20-EH-teen!


#1

The EH:

If you haven’t heard of the EH before, let us explain – It’s a bit of a legend!

In 2012, SPYY team member Ed Haponik took a one year oath to throw only a single fixed-axle wooden yo-yo. It was a custom design from SPYY who sponsored him at the time. He completed this goal on 12/31/12 and documented his efforts on 365yoyotricks.com and in several of his clip videos. Ever since Ed has truly helped to inspire a resurgence in fixed axle play!

Fast forward to 2018 and Ed is no longer sponsored by SPYY, but he’s still throwing down some of the best fixed axle tricks around via his Instagram page!

With a hiatus in 2017 the EH returns with significant design changes. We wanted to keep the story of Ed’s Fixed Axle journey alive while trying to add a modern touch in design to improve both aesthetics and spin quality. With a lot of R&D from Colin at TMBR the all new 2018 EH has arrived and we couldn’t be happier with it! We call it – Two-Thousand-EH-Teen!

tmbr-ed-haponik-eh-yoyo-2

This year, the limited EH is crafted from Maple and Ash with the TMBR signature wood thread axle systems. It has the Ed Haponik EH ensō logo on one side with the other side left unengraved for a clean simple look!

RELEASING 12/18 @ 8PM EST!


(Jim Honaker) #2

Wow…I can’t wait. This is a beautiful design.


(Gethin) #3

I hope I can snag one, I gave my old one to a friend!


({John15}) #4

I really hope I can snag one of these, do you know how many will be in stock?


(Spinworthy Glen) #5

That ash wood is absolutely beautiful. Very nice design too. It’s a lot bigger and wider than I was expecting, I think some of the reason for that would to be to keep the weight around the 50g mark.

I wish Australia had such nice, fine looking woods like the US and Canada do. Ours tend to be really dense, rough and gnarly.


#6

Probably because those trees are trying to kill you, like everything else in Australia


(Spinworthy Glen) #7

Hahahaha!

Yep. Straya will kill you dead.


(Goodnight Garrett) #8

RIP spyy I still love you


#9

Wow, how many were there? $65 wood yo-yos gone in a flash…!


(ed) #10

100 in the run. I got a couple, and I know 1 died valiantly in transit (*pours one out).
I’m so very appreciative. Really beyond words.
That people are into this kind of yo-yo and the style of yo-yoing it was designed for, to say nothing of how important this particular yo-yo’s story has been to me… it means more than I can say.
To anyone who was able to get one of these (or any of the ones we’ve done in the past), my sincere thanks, and my sincere hope that playing it brings you the same joy it brings me!


(Spinworthy Glen) #11

Here’s an example of one of our dense and gnarly woods.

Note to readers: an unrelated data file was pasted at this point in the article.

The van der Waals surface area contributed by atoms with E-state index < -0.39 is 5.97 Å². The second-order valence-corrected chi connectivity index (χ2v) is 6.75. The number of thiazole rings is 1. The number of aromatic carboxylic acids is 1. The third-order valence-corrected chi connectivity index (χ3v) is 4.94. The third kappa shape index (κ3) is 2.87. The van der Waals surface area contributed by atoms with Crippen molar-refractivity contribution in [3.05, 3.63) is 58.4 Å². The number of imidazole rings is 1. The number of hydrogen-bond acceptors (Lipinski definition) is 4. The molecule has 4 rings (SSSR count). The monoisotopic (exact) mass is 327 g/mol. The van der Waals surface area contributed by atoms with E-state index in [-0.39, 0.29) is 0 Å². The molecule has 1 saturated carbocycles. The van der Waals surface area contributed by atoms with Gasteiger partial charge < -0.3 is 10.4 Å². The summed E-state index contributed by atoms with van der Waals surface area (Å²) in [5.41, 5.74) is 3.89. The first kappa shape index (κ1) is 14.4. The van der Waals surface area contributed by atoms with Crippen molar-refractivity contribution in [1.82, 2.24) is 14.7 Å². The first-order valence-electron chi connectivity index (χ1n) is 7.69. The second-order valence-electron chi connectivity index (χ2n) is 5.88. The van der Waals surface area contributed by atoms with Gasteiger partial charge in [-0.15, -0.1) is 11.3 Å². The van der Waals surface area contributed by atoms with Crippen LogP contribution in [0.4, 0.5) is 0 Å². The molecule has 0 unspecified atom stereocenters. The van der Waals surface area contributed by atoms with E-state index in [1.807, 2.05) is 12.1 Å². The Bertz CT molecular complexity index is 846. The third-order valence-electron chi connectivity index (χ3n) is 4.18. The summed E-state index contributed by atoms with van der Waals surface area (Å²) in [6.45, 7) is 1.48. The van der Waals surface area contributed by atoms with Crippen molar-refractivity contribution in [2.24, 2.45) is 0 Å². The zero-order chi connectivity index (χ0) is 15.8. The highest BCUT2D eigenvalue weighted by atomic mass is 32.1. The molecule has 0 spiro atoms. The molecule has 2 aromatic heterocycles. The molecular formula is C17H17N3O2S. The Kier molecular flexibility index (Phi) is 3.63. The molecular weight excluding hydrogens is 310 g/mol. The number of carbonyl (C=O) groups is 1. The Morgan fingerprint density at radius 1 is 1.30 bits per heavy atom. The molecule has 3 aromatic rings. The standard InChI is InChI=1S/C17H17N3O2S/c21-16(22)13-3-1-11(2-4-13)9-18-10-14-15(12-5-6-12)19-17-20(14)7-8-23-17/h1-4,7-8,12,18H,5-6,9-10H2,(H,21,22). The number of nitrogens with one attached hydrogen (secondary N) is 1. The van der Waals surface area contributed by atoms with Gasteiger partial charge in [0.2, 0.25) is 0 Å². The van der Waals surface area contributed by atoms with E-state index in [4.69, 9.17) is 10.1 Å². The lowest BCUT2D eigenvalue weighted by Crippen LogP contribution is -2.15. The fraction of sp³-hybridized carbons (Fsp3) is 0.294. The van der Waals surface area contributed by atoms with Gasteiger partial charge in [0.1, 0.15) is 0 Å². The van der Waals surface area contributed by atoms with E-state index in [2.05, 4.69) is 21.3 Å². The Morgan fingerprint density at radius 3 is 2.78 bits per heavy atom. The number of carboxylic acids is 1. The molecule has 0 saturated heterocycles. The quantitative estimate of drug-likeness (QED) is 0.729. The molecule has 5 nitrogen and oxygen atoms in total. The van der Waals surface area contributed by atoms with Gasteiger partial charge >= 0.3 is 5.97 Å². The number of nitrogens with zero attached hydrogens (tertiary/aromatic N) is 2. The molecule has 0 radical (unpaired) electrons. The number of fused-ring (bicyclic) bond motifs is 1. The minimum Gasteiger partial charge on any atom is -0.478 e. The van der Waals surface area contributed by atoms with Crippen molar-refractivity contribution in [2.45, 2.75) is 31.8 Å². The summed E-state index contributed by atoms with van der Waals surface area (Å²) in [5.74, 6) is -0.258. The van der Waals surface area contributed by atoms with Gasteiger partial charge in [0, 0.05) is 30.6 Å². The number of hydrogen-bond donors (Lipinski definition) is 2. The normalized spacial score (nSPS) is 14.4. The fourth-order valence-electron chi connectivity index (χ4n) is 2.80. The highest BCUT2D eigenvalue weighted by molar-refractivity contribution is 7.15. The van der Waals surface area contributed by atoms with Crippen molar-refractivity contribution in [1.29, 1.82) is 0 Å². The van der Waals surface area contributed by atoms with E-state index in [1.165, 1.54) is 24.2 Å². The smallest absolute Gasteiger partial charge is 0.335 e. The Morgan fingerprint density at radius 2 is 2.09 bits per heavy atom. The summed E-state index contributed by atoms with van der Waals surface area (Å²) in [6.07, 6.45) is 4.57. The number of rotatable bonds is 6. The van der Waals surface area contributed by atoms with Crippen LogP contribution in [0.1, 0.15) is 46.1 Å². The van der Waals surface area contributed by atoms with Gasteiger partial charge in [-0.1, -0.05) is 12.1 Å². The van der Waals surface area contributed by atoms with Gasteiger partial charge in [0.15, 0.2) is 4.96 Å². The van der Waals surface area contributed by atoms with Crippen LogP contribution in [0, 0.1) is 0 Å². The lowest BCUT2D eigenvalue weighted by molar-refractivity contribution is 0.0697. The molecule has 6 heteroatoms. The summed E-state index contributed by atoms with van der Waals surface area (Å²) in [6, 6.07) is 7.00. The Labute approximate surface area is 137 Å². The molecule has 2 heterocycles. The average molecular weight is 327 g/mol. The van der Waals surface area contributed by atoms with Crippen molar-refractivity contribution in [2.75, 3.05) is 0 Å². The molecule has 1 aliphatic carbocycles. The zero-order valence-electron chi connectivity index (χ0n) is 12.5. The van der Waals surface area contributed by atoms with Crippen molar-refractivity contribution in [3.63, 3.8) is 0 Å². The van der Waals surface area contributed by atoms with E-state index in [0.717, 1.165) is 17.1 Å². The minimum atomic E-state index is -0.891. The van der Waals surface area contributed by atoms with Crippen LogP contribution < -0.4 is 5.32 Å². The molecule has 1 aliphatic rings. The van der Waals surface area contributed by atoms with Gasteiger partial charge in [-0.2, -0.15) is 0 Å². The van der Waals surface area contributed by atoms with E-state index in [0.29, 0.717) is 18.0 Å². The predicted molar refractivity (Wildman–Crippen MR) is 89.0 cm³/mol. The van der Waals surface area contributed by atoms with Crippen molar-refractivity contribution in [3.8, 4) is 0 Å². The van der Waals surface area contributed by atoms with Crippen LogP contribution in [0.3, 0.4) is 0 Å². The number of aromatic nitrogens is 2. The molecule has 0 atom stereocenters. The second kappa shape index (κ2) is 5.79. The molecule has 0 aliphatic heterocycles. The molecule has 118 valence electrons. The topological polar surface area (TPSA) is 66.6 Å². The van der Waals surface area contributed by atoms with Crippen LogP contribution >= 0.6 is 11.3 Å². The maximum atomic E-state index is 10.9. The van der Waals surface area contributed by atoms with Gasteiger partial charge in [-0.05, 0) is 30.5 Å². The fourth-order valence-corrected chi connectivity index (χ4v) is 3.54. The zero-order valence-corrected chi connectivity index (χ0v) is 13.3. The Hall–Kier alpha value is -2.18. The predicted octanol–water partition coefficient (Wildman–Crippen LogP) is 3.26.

Say hello to gidgee; the world’s third hardest wood. It’s hardness is only marginally less the the world’s hardest.

I bought this piece to make a ring for my brother for Christmas


({John15}) #12

I hope your chisels are nice and sharp mate!


(Spinworthy Glen) #13

Always! :dagger:


({John15}) #14

Ed, we should be thanking you! You have been one of the few driving forces behind making wooden fixed axle play more accessible for the modern thrower. You have put out some very helpful and clear tutorials for tricks, and you frequently provide inspiring content showing us just how far fixies can be pushed!

And to top it all, you had the privilege of collaborating and designing a yo-yo that truly suits your style; that can be shared with the rest of the community. An instant classic. This is your legacy man! Part of it at least :slightly_smiling_face:


#15

QUESTION!

@smileypants707 now that you have joined our ranks, the few, the proud, the $65 poorer who own a totally tubular and radical 2018 Eh… will you be using a nylon string on it? :thinking:


({John15}) #16

No, no I will not. But I will be expanding my string spinning endeavours to include strings geared toward fixie play!


#17

I actually accidentally put a nylon on a wood axle recently.

It was not intentional, grabbed a rando generic string from my box of rando generic yo-yo stuff, assuming it’d be typical poly, and crazily enough it was nylon. I thought it might be when installing it, as it was super slick, and sure enough when I singed the cut end so it wouldn’t fray… that distinctive nylon stank. :dash::nose:

Surprisingly it… didn’t… suck? Way bouncier than I wanted initially, but once I adapted it was kinda shockingly decent. Still vastly prefer poly though on wood axles, as cotton and me do NOT get along.